Testa, Carlo Department of French, Hispanic & Italian Studies Italian literature, history of cinema, theory/film studies
Thauberger, Althea Department of Art History, Visual Art & Theory Art history and theory; Curatorial and related studies; Visual arts and media arts; Biopolitics and institutional critique/reform; Media philosophy; Photographic history/theory; Settler decolonization, and site-based art and activism
Thobani, Sunera Department of Asian Studies Critical race, postcolonial and feminist theory
Thompson, Evan Department of Philosophy Philosophy; Asian Philosophies; Cognitive Science; Phenomenology; Philosophical Foundations; Philosophy of Mind; Philosophy, History and Comparative Studies; Theories and Philosophies
Thrush, Coll Department of History Indigenous history; settler colonialism; Pacific history; Northwest Coast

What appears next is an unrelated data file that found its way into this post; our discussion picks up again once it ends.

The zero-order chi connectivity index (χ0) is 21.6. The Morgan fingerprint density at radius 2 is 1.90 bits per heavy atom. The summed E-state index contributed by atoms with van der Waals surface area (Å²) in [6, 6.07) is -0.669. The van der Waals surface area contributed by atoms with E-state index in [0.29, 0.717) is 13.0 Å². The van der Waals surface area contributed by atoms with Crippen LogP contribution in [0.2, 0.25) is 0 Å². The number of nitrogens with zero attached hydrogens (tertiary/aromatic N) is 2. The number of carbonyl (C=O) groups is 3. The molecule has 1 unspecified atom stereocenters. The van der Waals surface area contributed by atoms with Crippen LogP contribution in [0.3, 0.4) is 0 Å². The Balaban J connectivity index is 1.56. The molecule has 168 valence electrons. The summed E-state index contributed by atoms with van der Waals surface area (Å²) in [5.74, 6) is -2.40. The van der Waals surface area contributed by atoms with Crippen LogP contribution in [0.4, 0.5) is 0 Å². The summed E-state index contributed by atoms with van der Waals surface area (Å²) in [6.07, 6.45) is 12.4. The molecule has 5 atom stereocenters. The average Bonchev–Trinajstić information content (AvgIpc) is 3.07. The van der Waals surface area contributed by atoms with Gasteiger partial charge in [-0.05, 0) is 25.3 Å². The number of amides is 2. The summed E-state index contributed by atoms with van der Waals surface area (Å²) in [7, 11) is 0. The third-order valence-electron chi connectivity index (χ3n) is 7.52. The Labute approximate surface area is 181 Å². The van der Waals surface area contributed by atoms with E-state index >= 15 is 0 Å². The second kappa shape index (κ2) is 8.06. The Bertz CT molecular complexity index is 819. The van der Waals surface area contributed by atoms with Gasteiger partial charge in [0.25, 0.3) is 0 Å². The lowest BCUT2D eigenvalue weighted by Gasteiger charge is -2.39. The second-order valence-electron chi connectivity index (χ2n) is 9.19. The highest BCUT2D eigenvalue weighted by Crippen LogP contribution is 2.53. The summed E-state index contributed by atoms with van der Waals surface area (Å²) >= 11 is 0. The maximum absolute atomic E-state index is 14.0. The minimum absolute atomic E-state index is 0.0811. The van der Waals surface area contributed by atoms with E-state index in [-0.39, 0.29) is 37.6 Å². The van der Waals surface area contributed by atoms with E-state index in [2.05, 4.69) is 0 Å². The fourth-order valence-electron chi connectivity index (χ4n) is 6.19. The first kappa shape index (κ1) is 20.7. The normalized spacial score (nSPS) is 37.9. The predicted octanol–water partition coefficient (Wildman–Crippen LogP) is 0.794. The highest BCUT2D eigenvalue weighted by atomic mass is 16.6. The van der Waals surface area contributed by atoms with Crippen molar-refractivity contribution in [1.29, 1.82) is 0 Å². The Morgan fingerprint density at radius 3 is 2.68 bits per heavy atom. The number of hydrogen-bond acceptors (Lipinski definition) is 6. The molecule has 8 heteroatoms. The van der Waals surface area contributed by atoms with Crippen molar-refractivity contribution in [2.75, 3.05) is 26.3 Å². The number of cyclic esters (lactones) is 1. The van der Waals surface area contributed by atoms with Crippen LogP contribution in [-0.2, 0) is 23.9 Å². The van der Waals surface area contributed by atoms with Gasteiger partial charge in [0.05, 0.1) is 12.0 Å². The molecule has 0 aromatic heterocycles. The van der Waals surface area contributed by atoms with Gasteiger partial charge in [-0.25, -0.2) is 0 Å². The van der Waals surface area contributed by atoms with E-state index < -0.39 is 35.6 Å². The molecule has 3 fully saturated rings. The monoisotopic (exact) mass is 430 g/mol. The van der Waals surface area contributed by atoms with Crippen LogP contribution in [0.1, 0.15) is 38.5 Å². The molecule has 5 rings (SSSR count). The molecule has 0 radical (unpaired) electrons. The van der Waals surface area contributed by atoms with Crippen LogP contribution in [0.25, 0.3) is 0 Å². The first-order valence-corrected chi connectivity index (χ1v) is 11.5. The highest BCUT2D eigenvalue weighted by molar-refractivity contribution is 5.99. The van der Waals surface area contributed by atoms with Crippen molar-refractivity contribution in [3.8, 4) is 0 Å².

Tiberghien, Yves Department of Political Science Political science; global politics
Tindall, David Department of Sociology environmental movement, social movements, environmental protest, social protest, social networks, social aspects of climate change, Aboriginal protest about natural resources and environmental issues, social surveys, polling, environmental politics, environmental attitudes, environmental values, opinion about the environment, protest about pipelines, protest about oil sands, protest about tar sands, wilderness, wilderness preservation, use of social media in social protest, use of social media in social movements, social media and social networks, social aspects of forestry, climate change policy, news media, social psychology of environmental issues, Envionmental sociology, social research methods, aboriginal forestry, social science